We are living in a period of racial tension and turmoil. People have literally died fighting neo-Nazis and other white supremacists. Reading and watching the news is emotionally exhausting, especially for those who feel under attack for being black, Jewish, Muslim, or anything not deemed acceptable by pro-white extremists.
As a parent, I get the desire to not want to deal with this. I get the urge to shield our children from the harsh reality of hate. I had plenty of those moments this month. I just wanted to shut out the world and embrace the joy of my children.
Everyone needs a break from the fight. But, even during our breaks, the fight for justice and equity for all rages on. We cannot shield our children from this fight. They need to understand the world we live in.
I’m not advocating showing “Roots” to Kindergartners or letting preschoolers see pictures of Holocaust victims. Those images are tough for even adults. However, there are small steps we can all take toward making our children, and ourselves, more understanding of racism, antisemitism and other prejudice.
It starts by rejecting the idea of “color blindness.” Color blindness, is the notion that all people are the same and we should look past their color. Color blindness is perpetuated by sentiments such as, “there’s only one race, the human race” and “all lives matter.” While, I believe most people who feel this way genuinely mean no harm, by saying, “I don’t see color,” we are saying we don’t see people.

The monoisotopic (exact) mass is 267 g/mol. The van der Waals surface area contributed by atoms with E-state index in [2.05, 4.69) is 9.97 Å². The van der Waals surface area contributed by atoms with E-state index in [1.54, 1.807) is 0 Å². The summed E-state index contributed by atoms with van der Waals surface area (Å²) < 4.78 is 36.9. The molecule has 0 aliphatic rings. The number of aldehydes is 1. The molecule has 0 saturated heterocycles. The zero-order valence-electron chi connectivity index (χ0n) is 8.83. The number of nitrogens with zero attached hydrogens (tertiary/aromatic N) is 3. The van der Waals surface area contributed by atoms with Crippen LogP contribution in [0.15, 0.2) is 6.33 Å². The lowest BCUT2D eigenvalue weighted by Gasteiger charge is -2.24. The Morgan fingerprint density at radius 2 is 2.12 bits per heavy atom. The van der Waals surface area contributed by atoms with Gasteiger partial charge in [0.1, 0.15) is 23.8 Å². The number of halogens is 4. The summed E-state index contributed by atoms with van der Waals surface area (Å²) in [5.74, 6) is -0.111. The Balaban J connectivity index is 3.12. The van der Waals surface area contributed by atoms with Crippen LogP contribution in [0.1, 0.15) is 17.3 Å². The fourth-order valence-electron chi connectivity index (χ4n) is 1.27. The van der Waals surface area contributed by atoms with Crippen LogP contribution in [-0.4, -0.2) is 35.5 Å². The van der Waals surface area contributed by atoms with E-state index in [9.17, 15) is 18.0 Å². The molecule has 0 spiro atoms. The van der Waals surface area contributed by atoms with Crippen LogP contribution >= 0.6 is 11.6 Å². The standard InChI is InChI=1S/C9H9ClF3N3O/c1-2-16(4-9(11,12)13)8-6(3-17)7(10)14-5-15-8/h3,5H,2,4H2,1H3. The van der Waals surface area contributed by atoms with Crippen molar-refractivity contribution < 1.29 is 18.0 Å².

When we don’t “see color,” we are dismissing the real and unique experiences of those who are different from us. I use the word color, but you can also apply this to religion, gender and anything else that differentiates us from one another. While I think, color blindness is first, and foremost, a white problem. We all are guilty of not truly seeing others.
Instead of color blindness, we need to teach color awareness. We need to help our kids not only recognize difference, but also how to be an ally and champion for others.
Acronyms are a great learning tool, so I developed a simple one to help us all do better.
I call it the “AWARE” method.
How To Be Color A.W.A.R.E.
A. Acknowledge the unique experiences of black, brown, non-christian and other minorities in our community and country.
W. Wait (and listen) before speaking over others whose voices need to be heard.
A. Ally yourself with those who are less privileged than yourself.
R. Resist and question ideas, institutions, behaviors and rhetoric which may be harmful to others.
E. Educate yourself. Ask questions. Learn from those not like yourself.
I know, I have a lot to learn, and this method is far from perfect. However, it is a start. I hope by encouraging one another to embrace and learn from those unlike ourselves, we can achieve a better world.
How do you teach your kids about diversity and tolerance? Please tell me about it in the comments.
For a deeper discussion on racism, antisemitism and appreciating difference, check out my recent Facebook video.